positively sunny suburbanite
June 9, 2011, 12:59 am
Filed under: brave new world | Tags: , , ,

As a child, British author J. G. Ballard lived through the Japanese internment camps in occupied China in what he called ‘a huge slum family.’  And during that time, he witnessed more human degradation than we might think healthy.  Later, ensconced with his family in a suburban house outside of London, he wrote many strange, dystopian novels.

Though a generation younger, Martin Amis was his sometime friend and wrote these remarks -below – when Ballard died in 2009.  Recalling time spent together, Amis found him happy and full of life, in obvious contradiction to his sinister fictional creations.

Writers, says Flaubert, should be predictable so they can be savage in their work.  The devil’s workship is neat as a pin; it makes accomplishing chaos that much more efficient.  Ballard was suburban and normal in his appearance and daily life, which allowed him to be sinister in his books.  Critical balances struck.

Besides balance, the other emphasis of Flaubert’s axiom is also it’s underlying assumption:  that writing should be savage.  Most people today might think writing is for entertainment first, and then maybe information; savagery just doesn’t come to mind.  But Ballard’s fiction shows us how our modern lives, the freeways, shopping, porn and technology leads us into evil – extreme perversity, says Amis.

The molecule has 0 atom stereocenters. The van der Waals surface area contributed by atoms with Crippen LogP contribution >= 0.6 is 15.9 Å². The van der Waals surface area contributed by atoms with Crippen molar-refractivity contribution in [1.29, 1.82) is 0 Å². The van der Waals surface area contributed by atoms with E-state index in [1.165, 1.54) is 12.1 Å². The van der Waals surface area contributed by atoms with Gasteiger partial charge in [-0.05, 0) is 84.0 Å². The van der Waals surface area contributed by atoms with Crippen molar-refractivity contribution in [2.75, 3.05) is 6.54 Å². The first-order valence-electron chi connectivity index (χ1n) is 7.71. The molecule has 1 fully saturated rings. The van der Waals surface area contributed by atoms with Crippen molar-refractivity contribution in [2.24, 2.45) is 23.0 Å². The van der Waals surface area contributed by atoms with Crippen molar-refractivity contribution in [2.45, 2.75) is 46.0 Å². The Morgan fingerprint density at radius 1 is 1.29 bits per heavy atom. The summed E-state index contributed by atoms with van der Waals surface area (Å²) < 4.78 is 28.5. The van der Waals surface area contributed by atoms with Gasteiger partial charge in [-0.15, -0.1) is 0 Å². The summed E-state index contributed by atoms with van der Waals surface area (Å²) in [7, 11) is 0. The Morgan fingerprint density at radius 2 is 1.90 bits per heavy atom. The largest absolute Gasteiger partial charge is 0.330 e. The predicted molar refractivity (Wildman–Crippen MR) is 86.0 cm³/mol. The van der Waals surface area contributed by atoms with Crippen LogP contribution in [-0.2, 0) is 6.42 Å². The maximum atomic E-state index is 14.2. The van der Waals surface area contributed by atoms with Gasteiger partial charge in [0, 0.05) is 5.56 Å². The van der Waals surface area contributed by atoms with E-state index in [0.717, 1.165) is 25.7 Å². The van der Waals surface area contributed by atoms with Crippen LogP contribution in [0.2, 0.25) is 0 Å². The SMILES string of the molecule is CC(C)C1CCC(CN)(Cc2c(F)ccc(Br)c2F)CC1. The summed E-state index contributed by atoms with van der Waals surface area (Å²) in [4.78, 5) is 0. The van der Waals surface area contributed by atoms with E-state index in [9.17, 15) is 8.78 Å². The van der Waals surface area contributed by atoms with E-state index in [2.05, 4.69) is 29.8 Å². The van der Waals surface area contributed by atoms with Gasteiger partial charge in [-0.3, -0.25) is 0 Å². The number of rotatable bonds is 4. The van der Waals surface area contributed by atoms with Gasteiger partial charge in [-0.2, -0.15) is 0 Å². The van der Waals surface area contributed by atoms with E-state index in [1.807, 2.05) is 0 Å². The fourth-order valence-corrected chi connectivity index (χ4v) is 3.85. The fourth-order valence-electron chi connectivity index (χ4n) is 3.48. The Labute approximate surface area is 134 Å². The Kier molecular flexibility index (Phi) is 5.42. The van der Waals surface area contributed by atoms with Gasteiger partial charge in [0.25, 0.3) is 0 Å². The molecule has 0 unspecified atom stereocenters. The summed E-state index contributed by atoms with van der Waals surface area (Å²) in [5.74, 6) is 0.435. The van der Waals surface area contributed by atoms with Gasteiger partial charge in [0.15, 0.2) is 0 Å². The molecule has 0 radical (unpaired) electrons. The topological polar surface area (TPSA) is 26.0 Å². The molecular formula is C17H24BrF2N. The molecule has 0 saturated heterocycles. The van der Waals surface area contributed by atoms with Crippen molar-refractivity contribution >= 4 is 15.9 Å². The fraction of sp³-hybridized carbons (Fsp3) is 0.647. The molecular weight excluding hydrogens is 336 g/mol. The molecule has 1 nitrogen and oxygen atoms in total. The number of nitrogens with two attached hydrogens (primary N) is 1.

It’s the same with conversation:  understanding to what degree friends assembled will tolerate savagery is high art. In some places, people are cautious, the bar is low and you can hardly let the dogs out.  In better places, you can cultivate an orderly and predictable life at home, and come the evening, step out, order a drink and open again Pandora’s box.

The excerpt from Amis’s essay:

Ballard brought to this all his shamanistic skills. He kept asking: what effect does the modern setting have on our psyches – the motion sculpture of the highways, the airport architecture, the culture of the shopping mall, pornography and technology? The answer to that question is a perversity that takes various mental forms, all of them extreme.


Ballard was a great exponent of the Flaubertian line – that writers should be orderly and predictable in their lives, so that they can be savage and sinister in their work.

He told me that “Crash freaks” from, say,the Sorbonne would visit him expecting to find a miasma of lysergic-acid and child abuse. But, in fact, what they found was a robustly rounded and amazingly cheerful, positively sunny – suburbanite.

From outer space to inner space, Martin Amis, The Guardian, April 2009

1 Comment so far
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As they say: It’s always the quiet ones…
Thanks for the interesting post.

Comment by blackwatertown

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